Snapshots of Grace

Unity Lutheran Church + Christ the King Campus
14 April 2019 + Palm / Passion Sunday
Luke 22.14—23.56
Rev. Josh Evans, preaching


(audio coming soon)


What would you do if you knew when you were going to die? Would you change your perception of time and how you spend it? Or even your perception of your money and possessions? Would you make a “bucket list” and do everything you ever wanted to do?

During a recent staff meeting, Matt shared a devotion about the “Before I Die” project. The concept is simple: An outdoor wall is painted with chalkboard paint and the prompt, “Before I die I want to…” Passers-by are invited to fill in the blank with whatever personal aspirations come to mind, and the responses are as varied as you can imagine:

I want to be an international dancing sensation.
I want to eat a salad with an alien.
I want to eat all the candy and sushi in the world. (My personal favorite!)
I want to teach my grandkids to garden.
I want to see peace in the world.
I want to find out who I am.

Over 5,000 “Before I Die” walls have appeared in 78 countries and 36 languages, including this one at Marquette University in 2011…

Like the season of Lent over these past several weeks, the “Before I Die” project invites participants to reflect on their mortality — the fact that we will all, one day, die. More than that, it also invites us to consider what things are most important to us in the meantime.

Lola Muñoz was 12 years old when she was diagnosed with a diffuse intrinsic pontine glioma — an inoperable brain tumor — and learned she would have, at most, twelve months to live. It’s a devastating diagnosis for anyone, let alone a child, but Lola’s journey through her final months is quite remarkable.

Lola had been paired with photographer Moriah Ratner, initially as part of an assignment through the Make-A-Wish Foundation, but Lola, her family, and Moriah agreed to continue documenting the course of her illness in an effort to defy stereotypes about childhood cancer and to raise awareness to fuel cure-seeking research.

“Lola did not fear dying but, rather, being forgotten,” Moriah reflects. And in Lola’s own words: “Do you know what the worst part is about having a tumor? The pretending—pretending like you’re better than you feel for the people that pity you, so you can show them that nothing is wrong.”

The snapshots Moriah documented of Lola don’t pretend. They’re honest — documenting the ups and downs of chemo, clinical trials, and living life to its fullest in between. Lola was less concerned with her own dying as she was with leaving a legacy. She willingly participated in clinical trials, not so much for her own treatment, but for the hope of finding a cure for those who would come after her. And when the trials became too much, Lola stopped treatment and returned to enjoying her favorite activities — swimming, camping, family vacations — for as long she could.

Lola died on April 2, 2018, just over a year after she was diagnosed. Above all else, I think Lola teaches us what it means to live even in the face of death.

Her story is appropriate for today, too. In a few minutes, we’ll hear Luke’s passion narrative — the story of Jesus’s final days and hours on earth, leading up to his crucifixion. All four gospels tell this same story but with different emphases. Matthew and Mark are very similar: They both portray a Jesus who is starkly abandoned by his friends and followers. John, by contrast, is very different: His Jesus is the savior who reigns victoriously from the cross, seemingly in control of everything that unfolds.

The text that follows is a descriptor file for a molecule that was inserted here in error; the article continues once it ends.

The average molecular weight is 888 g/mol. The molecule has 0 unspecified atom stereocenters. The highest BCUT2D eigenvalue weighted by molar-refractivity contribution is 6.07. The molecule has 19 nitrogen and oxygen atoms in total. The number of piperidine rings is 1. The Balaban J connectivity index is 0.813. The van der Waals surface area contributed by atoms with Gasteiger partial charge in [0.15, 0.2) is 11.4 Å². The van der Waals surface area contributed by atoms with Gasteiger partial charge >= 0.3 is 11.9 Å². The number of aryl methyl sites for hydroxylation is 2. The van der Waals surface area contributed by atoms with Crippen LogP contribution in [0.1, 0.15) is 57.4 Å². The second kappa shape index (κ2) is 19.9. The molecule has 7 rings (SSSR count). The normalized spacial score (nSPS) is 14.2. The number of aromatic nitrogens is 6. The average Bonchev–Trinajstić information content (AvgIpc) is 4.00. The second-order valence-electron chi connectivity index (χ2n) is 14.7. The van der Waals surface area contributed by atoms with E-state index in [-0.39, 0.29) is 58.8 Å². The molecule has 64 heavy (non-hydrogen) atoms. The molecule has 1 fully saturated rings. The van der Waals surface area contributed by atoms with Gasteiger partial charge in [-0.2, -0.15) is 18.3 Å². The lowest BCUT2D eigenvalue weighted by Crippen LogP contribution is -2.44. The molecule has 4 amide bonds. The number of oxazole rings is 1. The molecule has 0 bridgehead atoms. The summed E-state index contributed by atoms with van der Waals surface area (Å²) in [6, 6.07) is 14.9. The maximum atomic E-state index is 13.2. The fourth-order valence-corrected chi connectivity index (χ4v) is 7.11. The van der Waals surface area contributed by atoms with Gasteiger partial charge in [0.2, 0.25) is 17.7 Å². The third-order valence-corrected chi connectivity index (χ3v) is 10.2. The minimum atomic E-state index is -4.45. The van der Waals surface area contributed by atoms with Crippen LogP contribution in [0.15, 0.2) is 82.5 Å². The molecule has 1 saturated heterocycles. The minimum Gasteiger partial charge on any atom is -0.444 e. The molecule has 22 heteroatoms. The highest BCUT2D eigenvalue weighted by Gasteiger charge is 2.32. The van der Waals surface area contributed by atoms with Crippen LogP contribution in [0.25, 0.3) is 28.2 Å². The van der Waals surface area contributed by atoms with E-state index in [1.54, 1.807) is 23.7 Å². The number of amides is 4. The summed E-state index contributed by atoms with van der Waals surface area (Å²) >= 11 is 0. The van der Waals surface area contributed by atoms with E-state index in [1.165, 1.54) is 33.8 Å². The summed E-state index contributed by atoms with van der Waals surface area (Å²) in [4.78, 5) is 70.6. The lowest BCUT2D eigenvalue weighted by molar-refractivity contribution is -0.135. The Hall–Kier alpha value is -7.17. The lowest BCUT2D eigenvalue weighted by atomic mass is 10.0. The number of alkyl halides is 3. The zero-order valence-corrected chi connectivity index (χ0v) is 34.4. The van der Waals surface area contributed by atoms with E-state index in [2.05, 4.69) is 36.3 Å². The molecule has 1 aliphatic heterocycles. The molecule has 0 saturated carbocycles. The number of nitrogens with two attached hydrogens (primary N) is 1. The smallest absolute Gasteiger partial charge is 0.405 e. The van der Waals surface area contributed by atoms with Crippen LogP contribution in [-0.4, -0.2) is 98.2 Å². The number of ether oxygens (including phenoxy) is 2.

Luke comes down somewhere in the middle. Throughout his arrest, trial, and crucifixion, Jesus remains calm and collected, facing death with a “God-given tranquility” and trust, as biblical scholar Raymond Brown observes. Jesus still faces intense anguish, or agony as it is sometimes translated, but not in the ordinary sense of that word. The Greek agonia refers to something more like the tension an athlete, dripping with nervous sweat, might feel at the start of a contest. It’s in that spirit that Jesus prays in the garden, rising to enter the trial and suffering, fully prepared for what lies ahead.

Even throughout everything that follows, Jesus continues to show a vested interest in the welfare of others over himself: healing the slave of the high priest when Peter cuts of his ear, forgiving those who put him to death even as he hangs on the cross, pardoning the repentant thief crucified alongside him.

Like Moriah’s photographs of Lola’s journey with cancer until her death, Luke’s passion offers us honest and poignant snapshots into Jesus’s journey. Lola didn’t deny the reality and gravity of her diagnosis, but she used what precious time she had left to ensure she had an impact, from participating in clinical trials to spending time with her family doing what she loved. So too, in Luke, Jesus never denies the suffering and death he is about to face, but he uses those moments to continue to be about what he has been doing all alongforgiving and healing and showing God’s love to people on the margins and those we would least expect, even those who actively participate in his arrest, trial, and death.

As we hear Luke’s telling of the passion read out loud, we encounter a story in snapshots. Snapshots of a story of forgiveness and healing through and by Jesus. Snapshots of grace and God’s love made known.


Before I Die Project images from:
https://beforeidieproject.com/

Images of Lola Muñoz from: https://www.npr.org/sections/pictureshow/2019/03/31/646668373/lessons-in-life-and-death-from-12-year-old-lola
https://www.washingtonpost.com/graphics/2018/national/health-science/live-like-lola/?utm_term=.d86e55d22c62

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